US Healthcare: The Cat is Out of the Bag

Wednesday, 16th September 2009 at 12:03 UTC 7 comments

The internet, and the media in general, seems to do some very weird things. For instance, when its politically dangerous to say something, and then one person comes close to saying it, suddenly you find everyone running out to state said opinion. And so it was that last night I was relieved to hear the BBC’s Mark Mardell hinting candidly that all the Free-Healthcare-hating in America might, just possibly, be racist

Suddenly the damn has burst, the cat is out of the bag, the elephant in the room has been named loud and clear, and we’ve got everyone from President Jimmy Carter to a whole string of bloggers (example) saying it loud and clear: its about race.

Of course, it needs to be said that its about more than just Obama’s race. As Mardell states, and it needs to be stated loudly, its as much a perpetuation of racism in wealth distribution as it is racism towards Obama personally. We would expect a Black President to have more compassion for those he grew up alongside, we all do, and we all make decisions and set priorities based on our personal experience. This racism, if it exists, is towards all black Americans.

When slavery was abolished, every slave was supposed to be given 40 acres and a mule. This barely started before the remuneration was dumped and slaves were simply cast aside penniless. Since then, White America (and White Britain is little better) has perpetually abused its position, reinforced its sense of privilege, and exploited those who serve them.

Looking at the demographics involved in the protests, its basically the people who’ve made their money, got their health insurance and really really don’t want to give up a single cent of their wealth if they can’t help it; they’re white and well off. It is a reinforcement of the structural racism that dogs American society today.

Even if this isn’t all about Obama’s skin colour, that’s got something to do with it. Surely its time the Black population of America had its day of privilege? But those who hold the wealth are, perhaps understandably, fighting tooth and nail to avoid giving it up. And some of them are quite open about what they fear: a friend tells me a placard appeared on similar protests a few months ago that read “shouldn’t we call it the Black House now?”. One wonders how it took this long to get the words “its about racism” out into the open.

I’m starting to find myself feeling physically sick watching some of the Obama healthcare debates. They remind me of what horrible beings humans can turn into. I’d like to see some kind of goodness in the other side, but increasingly, its harder and harder not to put the categories of Good and Evil on the two sides of this debate. Where are the hearts of these people?

I could say much more. Some of it would involve swearing. Some of that would be entirely gratuitous. Anyhow, I think I should leave it here for now.


Entry filed under: America, Barack Obama, Health, News, Politics, Racism.

For SCM: Vision and Mission The American Right Shows its true colors

7 Comments Add your own

  • 1. hippieprof  |  Wednesday, 16th September 2009 at 12:26 UTC

    Excellent analysis, Graham – you are exactly right.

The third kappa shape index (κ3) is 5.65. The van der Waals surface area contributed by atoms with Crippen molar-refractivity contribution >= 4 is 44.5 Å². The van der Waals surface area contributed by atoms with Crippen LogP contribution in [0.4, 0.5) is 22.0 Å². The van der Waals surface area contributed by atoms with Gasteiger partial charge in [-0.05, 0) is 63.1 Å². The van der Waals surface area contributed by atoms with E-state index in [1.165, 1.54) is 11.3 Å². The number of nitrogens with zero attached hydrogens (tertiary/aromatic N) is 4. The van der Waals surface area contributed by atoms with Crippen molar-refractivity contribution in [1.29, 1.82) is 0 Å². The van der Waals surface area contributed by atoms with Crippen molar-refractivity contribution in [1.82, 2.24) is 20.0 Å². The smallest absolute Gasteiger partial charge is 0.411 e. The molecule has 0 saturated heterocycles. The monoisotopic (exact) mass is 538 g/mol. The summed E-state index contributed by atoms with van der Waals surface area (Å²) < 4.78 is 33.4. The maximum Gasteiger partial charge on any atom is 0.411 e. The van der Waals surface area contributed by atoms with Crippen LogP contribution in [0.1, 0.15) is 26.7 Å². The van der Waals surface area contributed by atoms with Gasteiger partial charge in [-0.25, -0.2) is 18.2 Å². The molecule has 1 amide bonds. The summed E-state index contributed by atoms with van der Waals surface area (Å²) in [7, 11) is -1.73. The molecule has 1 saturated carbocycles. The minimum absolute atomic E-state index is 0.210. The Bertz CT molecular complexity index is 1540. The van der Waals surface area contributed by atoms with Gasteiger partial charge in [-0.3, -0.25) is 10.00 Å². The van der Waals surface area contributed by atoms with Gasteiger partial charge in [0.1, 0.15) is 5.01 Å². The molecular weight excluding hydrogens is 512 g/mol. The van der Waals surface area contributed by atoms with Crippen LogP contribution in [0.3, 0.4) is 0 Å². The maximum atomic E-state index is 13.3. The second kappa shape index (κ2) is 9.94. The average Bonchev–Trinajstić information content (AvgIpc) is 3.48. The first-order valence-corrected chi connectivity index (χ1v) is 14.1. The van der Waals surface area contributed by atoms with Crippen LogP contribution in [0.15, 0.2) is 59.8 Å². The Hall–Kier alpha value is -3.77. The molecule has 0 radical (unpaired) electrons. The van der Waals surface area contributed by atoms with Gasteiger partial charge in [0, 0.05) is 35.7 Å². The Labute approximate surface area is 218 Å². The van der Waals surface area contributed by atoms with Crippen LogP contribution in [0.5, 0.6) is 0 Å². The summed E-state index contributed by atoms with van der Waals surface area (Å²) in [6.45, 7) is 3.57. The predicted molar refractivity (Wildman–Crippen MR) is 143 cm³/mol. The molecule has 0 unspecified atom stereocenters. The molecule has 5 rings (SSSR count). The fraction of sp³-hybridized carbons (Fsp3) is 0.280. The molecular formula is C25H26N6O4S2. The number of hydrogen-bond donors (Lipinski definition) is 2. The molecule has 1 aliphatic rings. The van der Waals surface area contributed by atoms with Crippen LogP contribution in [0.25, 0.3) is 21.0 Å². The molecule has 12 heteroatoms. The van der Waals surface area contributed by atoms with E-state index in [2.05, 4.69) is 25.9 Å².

My own blog post a day or so made exactly the same point – and you wouldn’t believe the flack I have been receiving for it.

    One insidious characteristic about modern racism is how subtle it is. There isn’t much cross-burning going on these days – just a lot of hatred and disdain boiling just beneath the surface.

    — hippieprof

    • 2. Graham Martin  |  Wednesday, 16th September 2009 at 13:04 UTC

      Its certainly reassuring to have someone else write something like what you’re thinking. Hang in there.

  • 3. andii  |  Wednesday, 16th September 2009 at 12:47 UTC

    “its basically the people who’ve made their money, got their health insurance and really really don’t want to give up a single cent of their wealth if they can’t help it”
    Of course the irony is that, according to comparative studies, these very people are paying more and getting worse outcomes for it. See . Also

  • 4. hippieprof  |  Wednesday, 16th September 2009 at 13:05 UTC

    andii – you are exactly right. My fellow Americans are under this illusion that we somehow have great health care here – when the facts are that we pay more and get less compared to other developed nations.

    The other irony is that the people who seem most angry and who are protesting the loudest – those at the lower end of middle class – are the ones who stand most to benefit from reform.

    This is in no small part due to the intense disinformation campaign being waged by the private insurance industry.

    — hippieprof

  • 5. Betty  |  Thursday, 17th September 2009 at 8:24 UTC

    Have you read The Return of the Economic Naturalist? He makes everything seem so obvious. He presents very convincing economic arguments for free healthcare, that not taxing the rich doesn’t trickle down, for a high VAT type tax plus a package of rebates for poorer people, that a high tax on fuel would decrease consumption etc etc etc without any “Oh but they are poor we should be nice” or “let’s all love the planet” sentiments.

    • 6. Graham Martin  |  Thursday, 17th September 2009 at 11:30 UTC

      This is my big problem, I guess. Economics tends to be a real turn off for myself, and many other people. Whilst I worry that we can end up going with the flow and making everything about money, its such a part of life that it can’t be ignored completely.

  • 7. Betty  |  Thursday, 17th September 2009 at 16:24 UTC

    Exactly, he talks economics, but you’d probably agree with him on a lot of points. So, when you have to talk to some who gets all economic on you, you can reply.


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